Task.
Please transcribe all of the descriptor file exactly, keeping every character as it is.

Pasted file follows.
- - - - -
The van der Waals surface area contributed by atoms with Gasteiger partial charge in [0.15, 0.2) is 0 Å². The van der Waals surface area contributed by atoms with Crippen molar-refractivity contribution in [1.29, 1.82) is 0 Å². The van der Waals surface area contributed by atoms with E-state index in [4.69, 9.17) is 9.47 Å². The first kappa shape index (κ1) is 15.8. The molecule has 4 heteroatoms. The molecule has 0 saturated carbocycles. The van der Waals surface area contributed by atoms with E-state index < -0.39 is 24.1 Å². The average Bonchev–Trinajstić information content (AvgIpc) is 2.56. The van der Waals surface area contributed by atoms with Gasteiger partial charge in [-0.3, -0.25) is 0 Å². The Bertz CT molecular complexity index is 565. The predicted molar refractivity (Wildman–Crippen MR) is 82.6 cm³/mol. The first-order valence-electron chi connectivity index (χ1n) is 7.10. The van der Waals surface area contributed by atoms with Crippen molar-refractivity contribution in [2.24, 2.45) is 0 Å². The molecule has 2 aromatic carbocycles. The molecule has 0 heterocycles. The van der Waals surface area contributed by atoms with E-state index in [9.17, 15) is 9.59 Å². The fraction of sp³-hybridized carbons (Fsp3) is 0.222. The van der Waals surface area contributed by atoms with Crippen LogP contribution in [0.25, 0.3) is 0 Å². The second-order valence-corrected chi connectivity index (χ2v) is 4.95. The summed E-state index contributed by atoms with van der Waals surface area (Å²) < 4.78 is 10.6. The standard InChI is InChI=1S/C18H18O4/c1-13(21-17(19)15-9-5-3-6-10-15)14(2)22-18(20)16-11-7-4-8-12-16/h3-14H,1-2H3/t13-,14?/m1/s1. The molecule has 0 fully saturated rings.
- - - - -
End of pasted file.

The van der Waals surface area contributed by atoms with Gasteiger partial charge in [0.15, 0.2) is 0 Å². The van der Waals surface area contributed by atoms with Crippen molar-refractivity contribution in [1.29, 1.82) is 0 Å². The van der Waals surface area contributed by atoms with E-state index in [4.69, 9.17) is 9.47 Å². The first kappa shape index (κ1) is 15.8. The molecule has 4 heteroatoms. The molecule has 0 saturated carbocycles. The van der Waals surface area contributed by atoms with E-state index < -0.39 is 24.1 Å². The average Bonchev–Trinajstić information content (AvgIpc) is 2.56. The van der Waals surface area contributed by atoms with Gasteiger partial charge in [-0.3, -0.25) is 0 Å². The Bertz CT molecular complexity index is 565. The predicted molar refractivity (Wildman–Crippen MR) is 82.6 cm³/mol. The first-order valence-electron chi connectivity index (χ1n) is 7.10. The van der Waals surface area contributed by atoms with Crippen molar-refractivity contribution in [2.24, 2.45) is 0 Å². The molecule has 2 aromatic carbocycles. The molecule has 0 heterocycles. The van der Waals surface area contributed by atoms with E-state index in [9.17, 15) is 9.59 Å². The fraction of sp³-hybridized carbons (Fsp3) is 0.222. The van der Waals surface area contributed by atoms with Crippen LogP contribution in [0.25, 0.3) is 0 Å². The second-order valence-corrected chi connectivity index (χ2v) is 4.95. The summed E-state index contributed by atoms with van der Waals surface area (Å²) < 4.78 is 10.6. The standard InChI is InChI=1S/C18H18O4/c1-13(21-17(19)15-9-5-3-6-10-15)14(2)22-18(20)16-11-7-4-8-12-16/h3-14H,1-2H3/t13-,14?/m1/s1. The molecule has 0 fully saturated rings.